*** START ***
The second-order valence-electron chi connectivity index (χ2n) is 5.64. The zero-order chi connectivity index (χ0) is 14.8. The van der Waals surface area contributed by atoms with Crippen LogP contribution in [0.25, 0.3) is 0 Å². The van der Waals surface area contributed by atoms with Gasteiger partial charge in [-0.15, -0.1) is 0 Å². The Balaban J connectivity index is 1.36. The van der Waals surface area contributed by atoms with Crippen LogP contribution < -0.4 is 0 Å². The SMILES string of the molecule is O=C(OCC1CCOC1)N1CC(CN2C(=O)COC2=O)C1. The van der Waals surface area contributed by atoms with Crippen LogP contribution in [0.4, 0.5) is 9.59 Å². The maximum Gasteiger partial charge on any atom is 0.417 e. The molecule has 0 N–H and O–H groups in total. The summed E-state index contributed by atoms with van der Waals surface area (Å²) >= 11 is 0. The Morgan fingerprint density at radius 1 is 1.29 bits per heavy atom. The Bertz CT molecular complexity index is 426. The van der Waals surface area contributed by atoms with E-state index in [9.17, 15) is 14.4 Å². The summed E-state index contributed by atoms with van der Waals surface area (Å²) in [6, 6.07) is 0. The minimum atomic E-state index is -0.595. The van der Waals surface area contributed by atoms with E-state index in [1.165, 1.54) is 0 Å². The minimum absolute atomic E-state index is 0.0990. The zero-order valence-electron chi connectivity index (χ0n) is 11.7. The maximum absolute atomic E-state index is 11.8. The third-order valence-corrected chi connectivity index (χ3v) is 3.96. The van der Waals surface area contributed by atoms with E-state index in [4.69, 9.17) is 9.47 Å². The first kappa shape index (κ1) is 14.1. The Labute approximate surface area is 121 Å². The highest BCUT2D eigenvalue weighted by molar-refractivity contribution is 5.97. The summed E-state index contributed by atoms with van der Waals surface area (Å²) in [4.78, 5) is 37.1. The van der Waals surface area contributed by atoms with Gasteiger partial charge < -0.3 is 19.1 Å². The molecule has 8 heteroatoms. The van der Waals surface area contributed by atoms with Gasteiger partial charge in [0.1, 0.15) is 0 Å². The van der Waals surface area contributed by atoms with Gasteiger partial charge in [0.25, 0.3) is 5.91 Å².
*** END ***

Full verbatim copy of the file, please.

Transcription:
The second-order valence-electron chi connectivity index (χ2n) is 5.64. The zero-order chi connectivity index (χ0) is 14.8. The van der Waals surface area contributed by atoms with Crippen LogP contribution in [0.25, 0.3) is 0 Å². The van der Waals surface area contributed by atoms with Gasteiger partial charge in [-0.15, -0.1) is 0 Å². The Balaban J connectivity index is 1.36. The van der Waals surface area contributed by atoms with Crippen LogP contribution < -0.4 is 0 Å². The SMILES string of the molecule is O=C(OCC1CCOC1)N1CC(CN2C(=O)COC2=O)C1. The van der Waals surface area contributed by atoms with Crippen LogP contribution in [0.4, 0.5) is 9.59 Å². The maximum Gasteiger partial charge on any atom is 0.417 e. The molecule has 0 N–H and O–H groups in total. The summed E-state index contributed by atoms with van der Waals surface area (Å²) >= 11 is 0. The Morgan fingerprint density at radius 1 is 1.29 bits per heavy atom. The Bertz CT molecular complexity index is 426. The van der Waals surface area contributed by atoms with E-state index in [9.17, 15) is 14.4 Å². The summed E-state index contributed by atoms with van der Waals surface area (Å²) in [6, 6.07) is 0. The minimum atomic E-state index is -0.595. The van der Waals surface area contributed by atoms with E-state index in [1.165, 1.54) is 0 Å². The minimum absolute atomic E-state index is 0.0990. The zero-order valence-electron chi connectivity index (χ0n) is 11.7. The maximum absolute atomic E-state index is 11.8. The third-order valence-corrected chi connectivity index (χ3v) is 3.96. The van der Waals surface area contributed by atoms with E-state index in [4.69, 9.17) is 9.47 Å². The first kappa shape index (κ1) is 14.1. The Labute approximate surface area is 121 Å². The highest BCUT2D eigenvalue weighted by molar-refractivity contribution is 5.97. The summed E-state index contributed by atoms with van der Waals surface area (Å²) in [4.78, 5) is 37.1. The van der Waals surface area contributed by atoms with Gasteiger partial charge < -0.3 is 19.1 Å². The molecule has 8 heteroatoms. The van der Waals surface area contributed by atoms with Gasteiger partial charge in [0.1, 0.15) is 0 Å². The van der Waals surface area contributed by atoms with Gasteiger partial charge in [0.25, 0.3) is 5.91 Å².